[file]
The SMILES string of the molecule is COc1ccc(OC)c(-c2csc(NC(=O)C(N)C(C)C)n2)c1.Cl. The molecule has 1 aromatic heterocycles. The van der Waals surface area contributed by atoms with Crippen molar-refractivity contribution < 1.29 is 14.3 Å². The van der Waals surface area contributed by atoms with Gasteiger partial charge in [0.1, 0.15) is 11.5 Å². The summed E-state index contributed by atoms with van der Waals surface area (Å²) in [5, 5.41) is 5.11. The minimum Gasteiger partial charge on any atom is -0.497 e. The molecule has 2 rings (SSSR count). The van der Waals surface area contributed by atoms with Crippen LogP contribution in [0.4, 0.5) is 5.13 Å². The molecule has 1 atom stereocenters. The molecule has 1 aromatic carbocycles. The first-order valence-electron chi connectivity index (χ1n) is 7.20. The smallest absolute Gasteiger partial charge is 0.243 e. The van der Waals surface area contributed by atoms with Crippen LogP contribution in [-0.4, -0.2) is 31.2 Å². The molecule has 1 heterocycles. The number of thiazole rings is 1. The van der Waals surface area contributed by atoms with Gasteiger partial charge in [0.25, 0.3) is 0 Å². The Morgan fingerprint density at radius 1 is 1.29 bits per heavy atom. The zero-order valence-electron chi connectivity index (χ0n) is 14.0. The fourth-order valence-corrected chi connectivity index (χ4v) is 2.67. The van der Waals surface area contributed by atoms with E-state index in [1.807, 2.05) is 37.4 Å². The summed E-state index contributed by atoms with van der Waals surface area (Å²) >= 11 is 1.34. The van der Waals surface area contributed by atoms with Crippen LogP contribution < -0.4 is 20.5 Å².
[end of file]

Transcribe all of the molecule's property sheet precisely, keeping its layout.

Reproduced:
The SMILES string of the molecule is COc1ccc(OC)c(-c2csc(NC(=O)C(N)C(C)C)n2)c1.Cl. The molecule has 1 aromatic heterocycles. The van der Waals surface area contributed by atoms with Crippen molar-refractivity contribution < 1.29 is 14.3 Å². The van der Waals surface area contributed by atoms with Gasteiger partial charge in [0.1, 0.15) is 11.5 Å². The summed E-state index contributed by atoms with van der Waals surface area (Å²) in [5, 5.41) is 5.11. The minimum Gasteiger partial charge on any atom is -0.497 e. The molecule has 2 rings (SSSR count). The van der Waals surface area contributed by atoms with Crippen LogP contribution in [0.4, 0.5) is 5.13 Å². The molecule has 1 atom stereocenters. The molecule has 1 aromatic carbocycles. The first-order valence-electron chi connectivity index (χ1n) is 7.20. The smallest absolute Gasteiger partial charge is 0.243 e. The van der Waals surface area contributed by atoms with Crippen LogP contribution in [-0.4, -0.2) is 31.2 Å². The molecule has 1 heterocycles. The number of thiazole rings is 1. The van der Waals surface area contributed by atoms with Gasteiger partial charge in [0.25, 0.3) is 0 Å². The Morgan fingerprint density at radius 1 is 1.29 bits per heavy atom. The zero-order valence-electron chi connectivity index (χ0n) is 14.0. The fourth-order valence-corrected chi connectivity index (χ4v) is 2.67. The van der Waals surface area contributed by atoms with E-state index in [1.807, 2.05) is 37.4 Å². The summed E-state index contributed by atoms with van der Waals surface area (Å²) >= 11 is 1.34. The van der Waals surface area contributed by atoms with Crippen LogP contribution < -0.4 is 20.5 Å².